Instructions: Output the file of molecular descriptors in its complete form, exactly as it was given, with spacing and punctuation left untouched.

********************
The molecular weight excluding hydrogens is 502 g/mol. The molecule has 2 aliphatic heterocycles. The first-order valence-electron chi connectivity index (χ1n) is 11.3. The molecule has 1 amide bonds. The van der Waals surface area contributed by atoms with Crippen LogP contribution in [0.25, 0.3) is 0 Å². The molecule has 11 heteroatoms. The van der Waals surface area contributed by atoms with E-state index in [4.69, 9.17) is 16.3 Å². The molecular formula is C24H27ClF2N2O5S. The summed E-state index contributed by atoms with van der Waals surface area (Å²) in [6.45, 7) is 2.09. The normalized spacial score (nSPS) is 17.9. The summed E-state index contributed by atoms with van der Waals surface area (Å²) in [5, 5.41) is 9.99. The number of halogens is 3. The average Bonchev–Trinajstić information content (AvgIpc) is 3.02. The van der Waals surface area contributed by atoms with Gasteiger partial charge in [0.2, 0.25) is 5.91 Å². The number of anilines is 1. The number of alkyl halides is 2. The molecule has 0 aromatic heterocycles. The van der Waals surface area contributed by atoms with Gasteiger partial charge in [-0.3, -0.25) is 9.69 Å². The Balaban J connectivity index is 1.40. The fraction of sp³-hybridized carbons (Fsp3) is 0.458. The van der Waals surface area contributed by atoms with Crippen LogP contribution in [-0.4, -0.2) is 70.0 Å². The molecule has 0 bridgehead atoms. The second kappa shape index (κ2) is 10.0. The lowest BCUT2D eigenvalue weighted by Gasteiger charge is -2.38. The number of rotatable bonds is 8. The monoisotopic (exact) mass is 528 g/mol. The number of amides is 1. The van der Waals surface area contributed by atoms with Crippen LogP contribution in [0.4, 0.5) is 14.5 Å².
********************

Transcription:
The molecular weight excluding hydrogens is 502 g/mol. The molecule has 2 aliphatic heterocycles. The first-order valence-electron chi connectivity index (χ1n) is 11.3. The molecule has 1 amide bonds. The van der Waals surface area contributed by atoms with Crippen LogP contribution in [0.25, 0.3) is 0 Å². The molecule has 11 heteroatoms. The van der Waals surface area contributed by atoms with E-state index in [4.69, 9.17) is 16.3 Å². The molecular formula is C24H27ClF2N2O5S. The summed E-state index contributed by atoms with van der Waals surface area (Å²) in [6.45, 7) is 2.09. The normalized spacial score (nSPS) is 17.9. The summed E-state index contributed by atoms with van der Waals surface area (Å²) in [5, 5.41) is 9.99. The number of halogens is 3. The average Bonchev–Trinajstić information content (AvgIpc) is 3.02. The van der Waals surface area contributed by atoms with Gasteiger partial charge in [0.2, 0.25) is 5.91 Å². The number of anilines is 1. The number of alkyl halides is 2. The molecule has 0 aromatic heterocycles. The van der Waals surface area contributed by atoms with Gasteiger partial charge in [-0.3, -0.25) is 9.69 Å². The Balaban J connectivity index is 1.40. The fraction of sp³-hybridized carbons (Fsp3) is 0.458. The van der Waals surface area contributed by atoms with Crippen LogP contribution in [-0.4, -0.2) is 70.0 Å². The molecule has 0 bridgehead atoms. The second kappa shape index (κ2) is 10.0. The lowest BCUT2D eigenvalue weighted by Gasteiger charge is -2.38. The number of rotatable bonds is 8. The monoisotopic (exact) mass is 528 g/mol. The number of amides is 1. The van der Waals surface area contributed by atoms with Crippen LogP contribution in [0.4, 0.5) is 14.5 Å².